In general the tablets are prepared from a granulation of croscarmellose sodium and the pharmacologically active ingredient, and optionally, depending largely on the solubility of the active ingredient, microcrystalline cellulose. The granulations are prepared by making a slurry of croscarmellose sodium in a limited amount of water and then utilizing this slurry as the source of water to granulate an active agent. By this method, the active agent, if it has a low solubility in water, is effectively coated with the croscarmellose sodium, enabling the disintegrant to act unusually rapidly when the granulation is incorporated into a tablet composition. If the active agent is water soluble, then microcrystalline cellulose is added to the granulation to absorb the active agent and in turn be coated with the croscarmellose sodium. The granulations are then dried.
The dried granulations may then be formulated in the dry state with Avicel® AC-815 (microcrystalline cellulose coprocessed with a calcium, sodium alginate complex, 85:15), a PH grade of Avicel® microcrystalline cellulose, and with other conventional tablet additives, for example a lubricant such as magnesium stearate, natural or synthetic sweeteners, flow aids and the like. This composition may then be compressed into tablets which, when put in a small amount of water, dissolve within 10-30 seconds, forming a suspension with minimal shaking or agitation.
Thus, the process for preparing the rapidly disintegrating tablets of the instant invention comprises the following steps:
(a) preparing a slurry of croscarmellose sodium in water;
(b) granulating together the croscarmellose sodium slurry and a granulation substrate comprising a pharmacologically active agent, said slurry being used as the source of water for the granulation;
(c) drying the granulation product of step (b);
(d) blending together the dried granulation from step (c), microcrystalline cellulose, and a coprocessed additive consisting essentially of 75 to 95 percent microcrystalline cellulose and 5 to 25 percent of a calcium, sodium alginate complex, and optional additives selected from lubricants, sweetening agents, and flavoring agents and mixtures thereof, to form a dry tableting composition; and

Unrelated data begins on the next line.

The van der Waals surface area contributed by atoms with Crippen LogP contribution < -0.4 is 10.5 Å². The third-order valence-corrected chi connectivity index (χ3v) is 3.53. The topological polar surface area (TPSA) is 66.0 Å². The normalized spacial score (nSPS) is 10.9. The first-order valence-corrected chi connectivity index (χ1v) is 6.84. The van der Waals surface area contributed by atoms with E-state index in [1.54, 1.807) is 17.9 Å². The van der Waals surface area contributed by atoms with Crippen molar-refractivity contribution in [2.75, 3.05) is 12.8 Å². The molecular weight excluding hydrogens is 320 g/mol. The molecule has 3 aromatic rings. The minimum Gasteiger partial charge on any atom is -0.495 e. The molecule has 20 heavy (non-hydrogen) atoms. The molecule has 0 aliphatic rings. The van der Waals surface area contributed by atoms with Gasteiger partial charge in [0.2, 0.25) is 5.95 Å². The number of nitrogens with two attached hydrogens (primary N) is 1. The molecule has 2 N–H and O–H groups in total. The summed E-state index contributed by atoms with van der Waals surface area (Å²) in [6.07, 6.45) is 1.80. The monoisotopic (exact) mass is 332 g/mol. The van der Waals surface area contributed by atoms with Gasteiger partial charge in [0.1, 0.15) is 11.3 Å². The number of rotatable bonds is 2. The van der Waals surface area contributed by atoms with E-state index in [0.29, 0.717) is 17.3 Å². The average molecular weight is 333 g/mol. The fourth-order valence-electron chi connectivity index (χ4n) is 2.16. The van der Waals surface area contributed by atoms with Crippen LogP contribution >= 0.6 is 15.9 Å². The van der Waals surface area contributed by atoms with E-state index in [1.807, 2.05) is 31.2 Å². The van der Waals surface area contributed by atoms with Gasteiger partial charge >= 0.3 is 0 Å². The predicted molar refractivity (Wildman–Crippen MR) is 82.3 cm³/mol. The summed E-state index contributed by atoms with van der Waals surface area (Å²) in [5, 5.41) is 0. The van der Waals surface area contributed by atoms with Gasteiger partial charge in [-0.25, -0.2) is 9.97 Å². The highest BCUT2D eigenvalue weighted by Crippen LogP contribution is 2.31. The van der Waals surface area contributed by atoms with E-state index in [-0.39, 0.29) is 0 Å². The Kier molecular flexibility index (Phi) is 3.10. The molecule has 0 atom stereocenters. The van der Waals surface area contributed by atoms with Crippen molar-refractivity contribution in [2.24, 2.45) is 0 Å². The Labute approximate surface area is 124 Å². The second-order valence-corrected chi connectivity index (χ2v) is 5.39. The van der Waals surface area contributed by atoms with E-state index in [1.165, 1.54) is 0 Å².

(e) forming the tableting composition into said pharmaceutical suspension tablets.
In step (a) of the process, croscarmellose sodium is preferably employed in an amount which is in the range of about, 2% to about 15% of the amount of pharmacologically active ingredient to be utilized in step (b), advantageously about 5% to about 12%. In step (a) it is important to limit the amount of water in which the croscarmellose sodium is slurried to just that which is required to granulate the granulation substrate of step (b). Also, because the croscarmellose sodium has significant solubility in water, the time from its introduction into the water until the actual granulation is begun must likewise be limited. This appears to enhance the coating of the active agent with the croscarmellose sodium.
The effect of croscarmellose sodium on the final product formed in the process is quite surprising since it is a member of a group of disintegrants characterized as "super disintegrants", which includes crospovidone and sodium starch glycolate. Both of these disintegrants have been tried in this granulating system, and both failed to provide the desired results. The sodium starch glycolate developed a ropy consistency in the slurry which inhibited its effectiveness. The crospovidone did not provide adequate coverage to effect the desired rapid disintegration.